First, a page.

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Packers elite when Aaron Rodgers remains upright

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Bob McGinn, Milwaukee Journal Sentinel
July 22, 2014

GREEN BAY—It’s elementary. Keeping Aaron Rodgers on the field is the key to the Green Bay Packers’ hopes of winning another Super Bowl.

“Yeah, no question,” said Alex Van Pelt, the team’s new quarterbacks coach after two seasons tutoring running backs. “As long as he’s our quarterback there’s always a chance (for a title).”

In the next breath, Van Pelt set forth the offensive philosophy that will guide the Packers in the season ahead.

“We’ve got to be smart about what we’re asking him to do,” he said. “Try to get the ball out of his hand quicker. It’s something you look at and can improve on … take hits off him.”

One year ago, Ben McAdoo, Van Pelt’s predecessor coaching the quarterbacks, said it was his objective to trim the number of sacks charged to quarterbacks in half.

Minus Rodgers for all but 2 minutes of eight games, the quarterbacks were responsible for nine of 49 sacks in 17 games compared to 14 of 55 in 18 games the year before. It represented progress, a trend Van Pelt insists must continue.

“We’ve cleaned up some things in protection in the offseason that could help in that, as well,” Van Pelt said. “For him, it’s just making good decisions and getting the ball out of his hands as quick as you can.”

After a few practices this spring, Van Pelt said, “We’re all holding onto it a little long at times.”

Neither Rodgers nor anyone else was at fault for a first-quarter sack the night of Nov. 4 at Lambeau Field when he ducked underneath a four-man rush and, after 3.9 seconds, was smothered by Chicago’s Shea McClellin. The result was a left collarbone fracture.

Much like McAdoo before him, Van Pelt will advocate that Rodgers continue to use his God-given talent to run up through the pocket so the defense, at times, ends up being at his mercy.

“In today’s game the explosive plays are so big, and he’s good at it,” said Van Pelt. “There’s a fine line between making the decision to get to the check-down or trying to extend the play.

“We’ve just got to be smarter about when we extend and when we get it out of our hand. It’s down and distance, the game situation, flow of the game.”

If Rodgers isn’t the best player in the National Football League, he’s among the top five. On a scale of 1 to 10, he’d be a 10 in many categories of quarterbacking.

Yet, in order to maximize his capability to dominate games, it only stands to reason that Rodgers, now 30, must find it within himself to avoid taking unnecessary shots.

The problem is that Rodgers always has tended to hold the ball. In 96 starts over six seasons as a starter, he has been responsible for 65 of the team’s 265 sacks. In Brett Favre’s last six seasons as the starter in Green Bay, he was charged with 32 of the team’s 136 sacks.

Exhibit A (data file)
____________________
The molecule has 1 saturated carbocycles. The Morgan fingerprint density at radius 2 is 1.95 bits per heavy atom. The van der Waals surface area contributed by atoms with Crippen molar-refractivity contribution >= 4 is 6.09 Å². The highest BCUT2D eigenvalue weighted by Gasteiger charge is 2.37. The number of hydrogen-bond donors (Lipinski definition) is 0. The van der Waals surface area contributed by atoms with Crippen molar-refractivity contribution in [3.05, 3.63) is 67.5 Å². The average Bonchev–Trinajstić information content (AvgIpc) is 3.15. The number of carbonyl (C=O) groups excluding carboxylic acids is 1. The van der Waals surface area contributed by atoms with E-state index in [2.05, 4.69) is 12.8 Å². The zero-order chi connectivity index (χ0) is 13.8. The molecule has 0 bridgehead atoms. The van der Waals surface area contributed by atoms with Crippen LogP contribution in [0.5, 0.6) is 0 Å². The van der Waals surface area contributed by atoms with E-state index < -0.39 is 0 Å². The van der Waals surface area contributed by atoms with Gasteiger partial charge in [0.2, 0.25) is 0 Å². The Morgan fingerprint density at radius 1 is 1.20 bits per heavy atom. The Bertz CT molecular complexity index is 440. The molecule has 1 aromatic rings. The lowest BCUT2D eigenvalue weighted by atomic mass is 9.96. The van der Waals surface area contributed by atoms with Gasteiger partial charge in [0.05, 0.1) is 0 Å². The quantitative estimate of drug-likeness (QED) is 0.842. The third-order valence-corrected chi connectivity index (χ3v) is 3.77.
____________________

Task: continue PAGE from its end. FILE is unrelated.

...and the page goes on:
One of the reasons Favre threw 125 interceptions from 2002-07 and Rodgers had just 56 from 2008-13 was Favre’s near-refusal to take a sack late in his career. Instead, he’d often throw the ball up for grabs.

Nevertheless, Favre never missed a start in Green Bay as the most durable passer in NFL history.

Rodgers missed one start in 2010 because of a concussion and then seven last season.

The poorest season for Rodgers in terms of holding the ball was 2009 when he was charged with 16 sacks. He cut back to 6 in 2011, slipped to 14 in ’12 and was off to an excellent start last year with 1 in his first seven starts.

Two months of inactivity didn’t help Rodgers’ timing when he returned for the regular-season finale and wild-card playoff game. Still, the Packers can ill afford to have Rodgers hold the ball for the four sacks as he did in those two games.

Last season, Rodgers was charged with 5 sacks in 645 snaps whereas Matt Flynn, Scott Tolzien and Seneca Wallace were responsible for only 3 (all Flynn) in 540 snaps.

With Rodgers entering his 10th season, one more than Van Pelt quarterbacked in Buffalo from 1995-2003, are there signs of physical slippage?

“No,” Van Pelt said. “In individual testing in our quarterback school his stats don’t lie. Maybe there’s a marginal split-second of a drop-off since his first year, but there’s nothing that stands out along those lines.

“He can play as long as he wants to.”

Having spent a first offseason coaching Rodgers, Van Pelt can better understand his success.

“He sees it all,” said Van Pelt. “We’ll try to let him go out and react and play and do what he’s done a million times. Don’t try to come up with stuff that if there’s not 150 (practice) reps in it let’s don’t even think about it.”

Flynn, according to Van Pelt, “deservedly” enters camp as No. 2 over Tolzien.

“We learned we’d like to have Aaron in there the entire time,” said Tom Clements, the offensive coordinator. “The other guys did well. The team, in general, rallied behind them.

“Matt brought us back in some games. He’s the Matt Flynn we remember when we had him.”

Flynn moved the team in 3 games and was awful in Detroit.

“I see his arm as probably a little above average,” Van Pelt said. “His release is fine. He moves well in the pocket. I wouldn’t say he’s a scrambler.

“His knowledge of the system and being able to play within his own abilities is what makes him stand out.

“He’s different than Aaron; most of our guys are. But at least he has an understanding what he physically can and can’t get done. He plays to his strengths.”

The Packers haven’t kept three quarterbacks on an opening-day roster since 2008 so the onus is on Tolzien to improve.

“He’ll know this system very well,” said Van Pelt. “Athletically, he’s fine. He has arm strength. Like his accuracy. He’ll continue to grow.”



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